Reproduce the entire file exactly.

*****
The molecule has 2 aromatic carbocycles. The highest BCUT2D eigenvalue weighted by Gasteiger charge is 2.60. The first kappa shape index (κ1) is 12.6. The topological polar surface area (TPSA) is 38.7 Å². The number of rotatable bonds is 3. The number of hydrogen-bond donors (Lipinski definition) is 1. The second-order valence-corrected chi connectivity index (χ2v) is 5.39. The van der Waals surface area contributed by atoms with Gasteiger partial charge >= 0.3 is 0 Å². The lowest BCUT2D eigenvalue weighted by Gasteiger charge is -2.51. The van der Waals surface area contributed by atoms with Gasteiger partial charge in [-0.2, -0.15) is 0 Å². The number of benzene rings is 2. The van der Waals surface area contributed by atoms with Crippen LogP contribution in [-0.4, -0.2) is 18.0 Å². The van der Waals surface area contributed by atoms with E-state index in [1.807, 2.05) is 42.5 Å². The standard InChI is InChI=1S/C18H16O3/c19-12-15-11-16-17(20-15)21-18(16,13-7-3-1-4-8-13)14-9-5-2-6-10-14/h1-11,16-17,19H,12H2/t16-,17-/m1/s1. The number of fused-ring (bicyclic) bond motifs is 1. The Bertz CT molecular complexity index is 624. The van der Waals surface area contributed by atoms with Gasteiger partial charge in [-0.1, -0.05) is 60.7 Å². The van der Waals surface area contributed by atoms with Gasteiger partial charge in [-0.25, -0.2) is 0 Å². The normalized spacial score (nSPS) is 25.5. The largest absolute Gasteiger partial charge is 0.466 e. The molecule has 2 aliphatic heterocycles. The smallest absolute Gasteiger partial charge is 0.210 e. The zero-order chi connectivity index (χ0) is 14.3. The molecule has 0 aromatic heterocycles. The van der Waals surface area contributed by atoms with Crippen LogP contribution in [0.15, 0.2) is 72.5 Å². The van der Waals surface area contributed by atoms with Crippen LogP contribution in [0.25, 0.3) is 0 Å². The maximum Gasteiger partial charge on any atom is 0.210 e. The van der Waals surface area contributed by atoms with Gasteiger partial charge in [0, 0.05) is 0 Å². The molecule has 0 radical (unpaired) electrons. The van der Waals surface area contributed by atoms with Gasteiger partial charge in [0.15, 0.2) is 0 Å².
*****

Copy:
The molecule has 2 aromatic carbocycles. The highest BCUT2D eigenvalue weighted by Gasteiger charge is 2.60. The first kappa shape index (κ1) is 12.6. The topological polar surface area (TPSA) is 38.7 Å². The number of rotatable bonds is 3. The number of hydrogen-bond donors (Lipinski definition) is 1. The second-order valence-corrected chi connectivity index (χ2v) is 5.39. The van der Waals surface area contributed by atoms with Gasteiger partial charge >= 0.3 is 0 Å². The lowest BCUT2D eigenvalue weighted by Gasteiger charge is -2.51. The van der Waals surface area contributed by atoms with Gasteiger partial charge in [-0.2, -0.15) is 0 Å². The number of benzene rings is 2. The van der Waals surface area contributed by atoms with Crippen LogP contribution in [-0.4, -0.2) is 18.0 Å². The van der Waals surface area contributed by atoms with E-state index in [1.807, 2.05) is 42.5 Å². The standard InChI is InChI=1S/C18H16O3/c19-12-15-11-16-17(20-15)21-18(16,13-7-3-1-4-8-13)14-9-5-2-6-10-14/h1-11,16-17,19H,12H2/t16-,17-/m1/s1. The number of fused-ring (bicyclic) bond motifs is 1. The Bertz CT molecular complexity index is 624. The van der Waals surface area contributed by atoms with Gasteiger partial charge in [-0.1, -0.05) is 60.7 Å². The van der Waals surface area contributed by atoms with Gasteiger partial charge in [-0.25, -0.2) is 0 Å². The normalized spacial score (nSPS) is 25.5. The largest absolute Gasteiger partial charge is 0.466 e. The molecule has 2 aliphatic heterocycles. The smallest absolute Gasteiger partial charge is 0.210 e. The zero-order chi connectivity index (χ0) is 14.3. The molecule has 0 aromatic heterocycles. The van der Waals surface area contributed by atoms with Crippen LogP contribution in [0.15, 0.2) is 72.5 Å². The van der Waals surface area contributed by atoms with Crippen LogP contribution in [0.25, 0.3) is 0 Å². The maximum Gasteiger partial charge on any atom is 0.210 e. The van der Waals surface area contributed by atoms with Gasteiger partial charge in [0, 0.05) is 0 Å². The molecule has 0 radical (unpaired) electrons. The van der Waals surface area contributed by atoms with Gasteiger partial charge in [0.15, 0.2) is 0 Å².